Fact of the Day - WEAVER BIRDS Did you know... that weaver birds are the only birds recorded with the ability to tie knots? Sociable weaver nests are the largest structures built by birds. Some flocks of red-billed quelea are so massive they can take 5 hours to pass. Weaver birds are a group of several families of small passerine birds that are related to the finches. Most weaver birds are yellow, but there are also red, brown or black varieties. They are commonly known for their construction of elaborate nests. A group of weaver bird nests Their blunt, conical bills allow them to easily feast on seeds and grain, with some weaver birds, such as the red-billed quelea featured below, proving a massive problem for crop farmers. The Ploceidae weaver finches are the most common, with 64 individual species. Most weaver finches can be found in Sub-Saharan Africa, with five Asian and two Madagascan species. The Nests Weaver bird nests are extraordinary structures. Most individual nests are cylindrical in shape, with downward-facing, narrow entrances that are usually situated over or next to water. Ensuring that the entrance faces downwards and is as narrow as possible deters thieves and potential predators. Some nests even have a long tube, extending the entrance further beneath the nest body. Having selected a good location for his nest, the weaver bird starts to loop and weave strands of grass or strips of leaves around the ends of one or two branches in a tree. Having created a looped basis for the nest body, the weaver bird then builds the hollow body before adding the tubular entrance last. The males are the main weavers, leaving the females with the responsibility of selecting their breeding-partner. They do this based on the location, design and relative comfort of the nest which ensures the good genetic quality for the father of her offspring alongside a safe home for her eggs. Sociable Weaver Sociable weaver bird nest in Namibia, Africa The sociable weaver of southern Africa builds large, permanent nests for a community of birds, usually found around areas where the stiff, dry grass they use as a building material can be found. Some of these nests are the largest structures built by birds. Usually found spread throughout the branches of certain trees, sociable weavers have also been known to take advantage of telegraph poles and other tall, man-made structures. The nests resemble a pile of hay in the tree with entrance holes placed underneath in order to deter nest invaders. The nests provide a more consistent environment for sociable weavers who inhabit an area whose climate can see a fluctuation of extremes. Protected from the intense heat of the day and sometimes brisk night-time temperatures, sociable weavers can raise their young and ride out extreme weather in relative comfort, all the time safe in the knowledge that they are surrounded by members of their own species. However, despite this "safety in numbers" it has been found that nest raiding can be quite high with up to 80% of young not making it to adulthood. Red-Billed Quelea The red-billed quelea is the world's most abundant wild bird, with some estimates numbering them in the billions. Perhaps even as high as 10 billion! Found throughout sub-Saharan Africa, except the forests and the southern tip, they can congregate in vast swarms that can clear swathes of crops, proving to be a massively destructive pest. Some extreme methods of control include the burning of roosting colonies with napalm. Quick Facts Male weavers tend to be the nest builders. Weaver birds are the only birds recorded with the ability to tie knots. Sociable weaver nests are the largest structures built by birds. Some flocks of red-billed quelea are so massive they can take 5 hours to pass. Source: Life on Earth: Eden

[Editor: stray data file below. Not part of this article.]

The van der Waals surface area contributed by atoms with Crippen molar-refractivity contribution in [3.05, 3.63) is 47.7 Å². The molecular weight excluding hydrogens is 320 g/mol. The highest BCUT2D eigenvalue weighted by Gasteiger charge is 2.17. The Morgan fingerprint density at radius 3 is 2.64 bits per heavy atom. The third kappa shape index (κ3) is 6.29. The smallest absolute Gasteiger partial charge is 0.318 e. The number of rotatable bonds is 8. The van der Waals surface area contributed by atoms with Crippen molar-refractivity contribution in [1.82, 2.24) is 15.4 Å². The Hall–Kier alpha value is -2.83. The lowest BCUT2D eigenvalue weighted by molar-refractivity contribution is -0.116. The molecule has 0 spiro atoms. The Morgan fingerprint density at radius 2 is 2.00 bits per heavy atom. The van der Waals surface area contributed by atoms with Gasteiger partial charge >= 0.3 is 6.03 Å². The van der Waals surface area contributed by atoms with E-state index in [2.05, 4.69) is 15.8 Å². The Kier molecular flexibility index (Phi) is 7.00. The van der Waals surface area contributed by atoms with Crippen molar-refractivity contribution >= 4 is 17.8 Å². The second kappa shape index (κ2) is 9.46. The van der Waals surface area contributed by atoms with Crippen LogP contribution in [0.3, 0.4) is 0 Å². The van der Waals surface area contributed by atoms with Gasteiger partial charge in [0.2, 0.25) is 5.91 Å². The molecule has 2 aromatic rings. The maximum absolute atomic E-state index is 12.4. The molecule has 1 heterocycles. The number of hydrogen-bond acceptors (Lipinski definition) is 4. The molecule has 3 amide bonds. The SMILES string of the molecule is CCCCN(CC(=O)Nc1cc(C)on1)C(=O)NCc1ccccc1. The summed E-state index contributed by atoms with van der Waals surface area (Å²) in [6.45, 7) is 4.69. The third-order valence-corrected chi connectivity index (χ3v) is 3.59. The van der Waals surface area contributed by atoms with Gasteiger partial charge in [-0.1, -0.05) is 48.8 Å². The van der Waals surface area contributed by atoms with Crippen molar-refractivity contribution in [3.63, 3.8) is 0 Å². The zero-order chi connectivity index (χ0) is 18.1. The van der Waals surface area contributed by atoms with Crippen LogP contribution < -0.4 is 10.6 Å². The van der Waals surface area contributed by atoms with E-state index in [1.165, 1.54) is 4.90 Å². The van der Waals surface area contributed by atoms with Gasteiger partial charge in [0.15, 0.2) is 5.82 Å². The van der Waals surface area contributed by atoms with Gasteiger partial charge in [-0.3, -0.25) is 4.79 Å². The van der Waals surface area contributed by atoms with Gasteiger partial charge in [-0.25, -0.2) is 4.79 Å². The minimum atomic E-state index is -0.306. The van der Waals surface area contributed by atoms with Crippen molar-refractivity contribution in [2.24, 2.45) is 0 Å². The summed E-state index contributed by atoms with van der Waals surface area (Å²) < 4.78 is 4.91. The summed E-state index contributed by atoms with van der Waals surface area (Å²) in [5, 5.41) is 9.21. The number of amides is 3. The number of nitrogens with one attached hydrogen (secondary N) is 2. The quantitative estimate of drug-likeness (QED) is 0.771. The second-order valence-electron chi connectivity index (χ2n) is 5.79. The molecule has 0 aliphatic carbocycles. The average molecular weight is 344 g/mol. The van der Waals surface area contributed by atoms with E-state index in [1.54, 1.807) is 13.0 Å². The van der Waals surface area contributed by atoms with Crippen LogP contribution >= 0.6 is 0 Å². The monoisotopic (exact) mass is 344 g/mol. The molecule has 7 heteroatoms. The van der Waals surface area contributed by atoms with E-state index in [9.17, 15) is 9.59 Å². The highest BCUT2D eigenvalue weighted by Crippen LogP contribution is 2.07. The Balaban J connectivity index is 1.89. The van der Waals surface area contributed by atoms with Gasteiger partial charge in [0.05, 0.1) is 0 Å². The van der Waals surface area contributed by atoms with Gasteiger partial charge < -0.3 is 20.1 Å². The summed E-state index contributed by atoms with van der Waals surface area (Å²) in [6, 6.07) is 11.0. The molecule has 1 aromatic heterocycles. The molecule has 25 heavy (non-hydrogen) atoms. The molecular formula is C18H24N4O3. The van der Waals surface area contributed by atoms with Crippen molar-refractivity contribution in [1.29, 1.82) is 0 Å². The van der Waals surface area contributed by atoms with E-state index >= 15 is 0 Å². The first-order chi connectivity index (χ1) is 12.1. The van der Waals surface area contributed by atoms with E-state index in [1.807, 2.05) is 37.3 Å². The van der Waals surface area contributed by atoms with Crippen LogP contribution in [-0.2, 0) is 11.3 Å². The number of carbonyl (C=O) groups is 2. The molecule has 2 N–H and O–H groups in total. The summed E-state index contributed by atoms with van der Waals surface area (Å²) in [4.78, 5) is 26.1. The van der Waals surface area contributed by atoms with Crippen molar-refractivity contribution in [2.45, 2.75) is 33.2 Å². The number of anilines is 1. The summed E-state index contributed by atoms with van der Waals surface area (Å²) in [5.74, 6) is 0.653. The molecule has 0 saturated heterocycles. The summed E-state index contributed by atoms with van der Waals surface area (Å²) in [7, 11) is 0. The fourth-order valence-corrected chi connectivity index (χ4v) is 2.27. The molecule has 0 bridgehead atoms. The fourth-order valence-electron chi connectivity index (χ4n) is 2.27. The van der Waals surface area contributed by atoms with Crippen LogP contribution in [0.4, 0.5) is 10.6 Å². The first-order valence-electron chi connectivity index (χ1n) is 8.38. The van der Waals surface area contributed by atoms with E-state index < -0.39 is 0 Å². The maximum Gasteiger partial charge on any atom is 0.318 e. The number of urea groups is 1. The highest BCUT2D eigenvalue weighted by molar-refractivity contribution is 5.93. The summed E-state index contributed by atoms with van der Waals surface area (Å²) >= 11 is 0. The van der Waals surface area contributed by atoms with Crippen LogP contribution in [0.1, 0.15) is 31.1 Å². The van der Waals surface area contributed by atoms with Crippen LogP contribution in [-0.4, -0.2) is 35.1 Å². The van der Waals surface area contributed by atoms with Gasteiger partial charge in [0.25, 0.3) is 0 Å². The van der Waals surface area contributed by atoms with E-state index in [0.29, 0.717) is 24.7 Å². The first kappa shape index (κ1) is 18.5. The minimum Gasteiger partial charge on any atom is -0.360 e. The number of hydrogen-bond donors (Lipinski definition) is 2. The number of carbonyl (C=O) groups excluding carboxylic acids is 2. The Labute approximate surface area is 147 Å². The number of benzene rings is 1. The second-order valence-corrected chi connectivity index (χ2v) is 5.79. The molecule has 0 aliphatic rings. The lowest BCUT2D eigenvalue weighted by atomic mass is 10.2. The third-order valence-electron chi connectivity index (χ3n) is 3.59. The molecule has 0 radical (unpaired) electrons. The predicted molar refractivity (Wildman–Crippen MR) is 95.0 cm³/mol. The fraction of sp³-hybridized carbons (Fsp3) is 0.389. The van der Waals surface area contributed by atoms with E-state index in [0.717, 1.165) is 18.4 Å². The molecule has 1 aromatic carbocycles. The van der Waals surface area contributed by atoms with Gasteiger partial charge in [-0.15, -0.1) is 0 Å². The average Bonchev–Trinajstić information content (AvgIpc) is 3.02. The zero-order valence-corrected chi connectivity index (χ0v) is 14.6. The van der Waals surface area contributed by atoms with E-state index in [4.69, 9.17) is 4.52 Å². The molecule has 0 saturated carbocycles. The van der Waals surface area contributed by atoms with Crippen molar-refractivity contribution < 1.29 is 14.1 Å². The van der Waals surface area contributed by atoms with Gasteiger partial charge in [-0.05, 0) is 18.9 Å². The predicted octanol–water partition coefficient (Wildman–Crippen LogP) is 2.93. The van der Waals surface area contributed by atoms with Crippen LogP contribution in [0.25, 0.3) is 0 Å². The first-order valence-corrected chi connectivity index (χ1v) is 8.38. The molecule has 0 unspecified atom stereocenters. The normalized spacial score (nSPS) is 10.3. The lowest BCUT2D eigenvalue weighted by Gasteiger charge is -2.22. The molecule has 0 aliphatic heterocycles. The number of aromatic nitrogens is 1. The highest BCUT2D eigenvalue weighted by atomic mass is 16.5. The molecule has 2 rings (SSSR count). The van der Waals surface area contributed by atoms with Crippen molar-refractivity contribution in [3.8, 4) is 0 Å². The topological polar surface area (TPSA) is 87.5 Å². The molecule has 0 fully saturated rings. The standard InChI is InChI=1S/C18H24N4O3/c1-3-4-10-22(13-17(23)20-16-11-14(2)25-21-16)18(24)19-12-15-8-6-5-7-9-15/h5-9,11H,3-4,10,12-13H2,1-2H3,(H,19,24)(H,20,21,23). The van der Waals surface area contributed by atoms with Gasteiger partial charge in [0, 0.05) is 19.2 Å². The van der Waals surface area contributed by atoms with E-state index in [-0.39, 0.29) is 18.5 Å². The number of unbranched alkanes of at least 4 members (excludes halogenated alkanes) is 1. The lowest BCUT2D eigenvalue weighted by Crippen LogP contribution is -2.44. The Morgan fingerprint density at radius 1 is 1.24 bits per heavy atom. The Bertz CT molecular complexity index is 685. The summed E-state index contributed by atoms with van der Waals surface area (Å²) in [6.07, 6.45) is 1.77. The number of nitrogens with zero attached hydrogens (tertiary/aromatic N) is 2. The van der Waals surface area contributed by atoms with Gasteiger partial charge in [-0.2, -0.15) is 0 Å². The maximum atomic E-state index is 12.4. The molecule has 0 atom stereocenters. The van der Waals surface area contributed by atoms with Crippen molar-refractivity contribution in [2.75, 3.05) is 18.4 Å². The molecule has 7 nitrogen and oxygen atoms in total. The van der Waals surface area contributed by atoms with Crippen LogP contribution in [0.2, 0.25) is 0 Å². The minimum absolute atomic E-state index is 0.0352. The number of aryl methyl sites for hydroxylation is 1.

24. DarkRavie

    New Game: What's the Word?

    What's the Word? - REGENT pronunciation: [REE-jənt] Part of speech: noun Origin: Latin, 15th century meaning: 1. A person appointed to administer a country because the monarch is a minor or is absent or incapacitated. 2. A member of the governing body of a university or other academic institution. Example: "Until the young king reached his 18th birthday, his cousin was appointed regent." "As a regent of the university, she wanted to direct the endowment to grant more scholarships to low-income students." About Regent The Latin word “regent” means ruling, which comes from the verb “regere.” The spelling and meaning are easy enough that they have been retained in English. A regent is a leader who rules when a monarch is unable to, and in North America the word has been borrowed to describe the people who govern a university. Did you know? Flip through European history books and you’ll find details of regents serving when a monarch could not — George IV of Great Britain, Phillippe II of France. But as the monarchies have died out, so have regents. In 2020, only one country has an active regency in Alois, Hereditary Prince of Liechtenstein.
  25. Xykan

    Free Games Megathread

    https://www.gog.com/gwent-welcome-bonus Subscribe to GOG newsletter to claim The Witcher: Enhanced Edition and a free Gwent Card Keg.
  26. DarkRavie

    Fact of the Day